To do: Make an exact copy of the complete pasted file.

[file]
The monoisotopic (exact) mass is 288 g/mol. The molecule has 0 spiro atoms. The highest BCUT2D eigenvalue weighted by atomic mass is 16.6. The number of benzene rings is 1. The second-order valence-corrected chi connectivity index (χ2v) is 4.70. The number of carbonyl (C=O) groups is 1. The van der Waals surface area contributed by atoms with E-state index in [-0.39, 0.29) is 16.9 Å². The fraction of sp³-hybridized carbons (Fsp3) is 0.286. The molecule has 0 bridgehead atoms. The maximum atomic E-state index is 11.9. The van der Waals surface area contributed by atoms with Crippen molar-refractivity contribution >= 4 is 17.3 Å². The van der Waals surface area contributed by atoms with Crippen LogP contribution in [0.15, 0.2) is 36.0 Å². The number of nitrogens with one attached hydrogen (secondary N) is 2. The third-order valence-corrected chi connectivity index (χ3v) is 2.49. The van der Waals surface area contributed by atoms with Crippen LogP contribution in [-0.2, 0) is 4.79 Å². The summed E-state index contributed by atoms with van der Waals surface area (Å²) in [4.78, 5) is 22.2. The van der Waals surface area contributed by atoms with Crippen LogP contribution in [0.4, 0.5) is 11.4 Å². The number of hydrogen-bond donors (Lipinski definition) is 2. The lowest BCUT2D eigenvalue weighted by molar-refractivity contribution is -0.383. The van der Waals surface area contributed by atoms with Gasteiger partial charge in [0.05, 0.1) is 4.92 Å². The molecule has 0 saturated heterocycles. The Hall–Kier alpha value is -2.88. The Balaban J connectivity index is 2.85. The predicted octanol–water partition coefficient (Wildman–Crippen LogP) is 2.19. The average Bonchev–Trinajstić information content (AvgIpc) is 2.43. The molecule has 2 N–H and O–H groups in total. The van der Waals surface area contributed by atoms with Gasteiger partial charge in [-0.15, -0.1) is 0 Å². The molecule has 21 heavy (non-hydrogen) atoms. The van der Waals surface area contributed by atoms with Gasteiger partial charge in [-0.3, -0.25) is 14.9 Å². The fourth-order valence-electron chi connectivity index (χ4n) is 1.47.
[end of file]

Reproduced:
The monoisotopic (exact) mass is 288 g/mol. The molecule has 0 spiro atoms. The highest BCUT2D eigenvalue weighted by atomic mass is 16.6. The number of benzene rings is 1. The second-order valence-corrected chi connectivity index (χ2v) is 4.70. The number of carbonyl (C=O) groups is 1. The van der Waals surface area contributed by atoms with E-state index in [-0.39, 0.29) is 16.9 Å². The fraction of sp³-hybridized carbons (Fsp3) is 0.286. The molecule has 0 bridgehead atoms. The maximum atomic E-state index is 11.9. The van der Waals surface area contributed by atoms with Crippen molar-refractivity contribution >= 4 is 17.3 Å². The van der Waals surface area contributed by atoms with Crippen LogP contribution in [0.15, 0.2) is 36.0 Å². The number of nitrogens with one attached hydrogen (secondary N) is 2. The third-order valence-corrected chi connectivity index (χ3v) is 2.49. The van der Waals surface area contributed by atoms with Crippen LogP contribution in [-0.2, 0) is 4.79 Å². The summed E-state index contributed by atoms with van der Waals surface area (Å²) in [4.78, 5) is 22.2. The van der Waals surface area contributed by atoms with Crippen LogP contribution in [0.4, 0.5) is 11.4 Å². The number of hydrogen-bond donors (Lipinski definition) is 2. The lowest BCUT2D eigenvalue weighted by molar-refractivity contribution is -0.383. The van der Waals surface area contributed by atoms with Gasteiger partial charge in [0.05, 0.1) is 4.92 Å². The molecule has 0 saturated heterocycles. The Hall–Kier alpha value is -2.88. The Balaban J connectivity index is 2.85. The predicted octanol–water partition coefficient (Wildman–Crippen LogP) is 2.19. The average Bonchev–Trinajstić information content (AvgIpc) is 2.43. The molecule has 2 N–H and O–H groups in total. The van der Waals surface area contributed by atoms with Gasteiger partial charge in [-0.15, -0.1) is 0 Å². The molecule has 21 heavy (non-hydrogen) atoms. The van der Waals surface area contributed by atoms with Gasteiger partial charge in [-0.3, -0.25) is 14.9 Å². The fourth-order valence-electron chi connectivity index (χ4n) is 1.47.